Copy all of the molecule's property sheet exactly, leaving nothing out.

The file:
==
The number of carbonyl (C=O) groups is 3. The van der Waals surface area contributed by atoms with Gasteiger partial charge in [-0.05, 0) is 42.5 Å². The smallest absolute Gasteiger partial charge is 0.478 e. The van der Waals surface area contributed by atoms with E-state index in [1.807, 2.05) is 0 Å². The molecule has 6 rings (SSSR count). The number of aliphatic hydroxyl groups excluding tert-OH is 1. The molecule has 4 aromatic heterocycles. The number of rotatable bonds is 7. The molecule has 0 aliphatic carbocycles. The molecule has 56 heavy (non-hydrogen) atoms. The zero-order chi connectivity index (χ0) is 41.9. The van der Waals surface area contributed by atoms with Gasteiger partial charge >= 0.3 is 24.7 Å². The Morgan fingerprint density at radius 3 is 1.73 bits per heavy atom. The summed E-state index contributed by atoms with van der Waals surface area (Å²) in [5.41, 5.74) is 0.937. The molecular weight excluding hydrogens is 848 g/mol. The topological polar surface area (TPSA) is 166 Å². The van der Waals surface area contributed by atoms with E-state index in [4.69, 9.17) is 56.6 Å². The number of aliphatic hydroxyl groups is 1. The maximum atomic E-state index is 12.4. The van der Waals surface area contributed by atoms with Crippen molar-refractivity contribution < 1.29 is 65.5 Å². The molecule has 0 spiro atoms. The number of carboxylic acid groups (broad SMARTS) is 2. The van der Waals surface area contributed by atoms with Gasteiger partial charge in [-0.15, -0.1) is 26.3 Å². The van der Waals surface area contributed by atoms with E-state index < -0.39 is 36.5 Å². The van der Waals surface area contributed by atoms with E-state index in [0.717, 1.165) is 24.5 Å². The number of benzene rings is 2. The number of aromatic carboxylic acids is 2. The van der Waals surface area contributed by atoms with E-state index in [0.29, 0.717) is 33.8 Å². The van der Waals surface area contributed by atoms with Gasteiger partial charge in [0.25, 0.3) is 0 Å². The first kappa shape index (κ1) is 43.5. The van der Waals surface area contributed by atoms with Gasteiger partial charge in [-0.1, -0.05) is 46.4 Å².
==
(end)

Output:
The number of carbonyl (C=O) groups is 3. The van der Waals surface area contributed by atoms with Gasteiger partial charge in [-0.05, 0) is 42.5 Å². The smallest absolute Gasteiger partial charge is 0.478 e. The van der Waals surface area contributed by atoms with E-state index in [1.807, 2.05) is 0 Å². The molecule has 6 rings (SSSR count). The number of aliphatic hydroxyl groups excluding tert-OH is 1. The molecule has 4 aromatic heterocycles. The number of rotatable bonds is 7. The molecule has 0 aliphatic carbocycles. The molecule has 56 heavy (non-hydrogen) atoms. The zero-order chi connectivity index (χ0) is 41.9. The van der Waals surface area contributed by atoms with Gasteiger partial charge >= 0.3 is 24.7 Å². The Morgan fingerprint density at radius 3 is 1.73 bits per heavy atom. The summed E-state index contributed by atoms with van der Waals surface area (Å²) in [5.41, 5.74) is 0.937. The molecular weight excluding hydrogens is 848 g/mol. The topological polar surface area (TPSA) is 166 Å². The van der Waals surface area contributed by atoms with E-state index in [4.69, 9.17) is 56.6 Å². The number of aliphatic hydroxyl groups is 1. The maximum atomic E-state index is 12.4. The van der Waals surface area contributed by atoms with Crippen molar-refractivity contribution < 1.29 is 65.5 Å². The molecule has 0 spiro atoms. The number of carboxylic acid groups (broad SMARTS) is 2. The van der Waals surface area contributed by atoms with Gasteiger partial charge in [-0.15, -0.1) is 26.3 Å². The van der Waals surface area contributed by atoms with E-state index < -0.39 is 36.5 Å². The van der Waals surface area contributed by atoms with E-state index in [0.717, 1.165) is 24.5 Å². The number of benzene rings is 2. The number of aromatic carboxylic acids is 2. The van der Waals surface area contributed by atoms with E-state index in [0.29, 0.717) is 33.8 Å². The van der Waals surface area contributed by atoms with Gasteiger partial charge in [0.25, 0.3) is 0 Å². The first kappa shape index (κ1) is 43.5. The van der Waals surface area contributed by atoms with Gasteiger partial charge in [-0.1, -0.05) is 46.4 Å².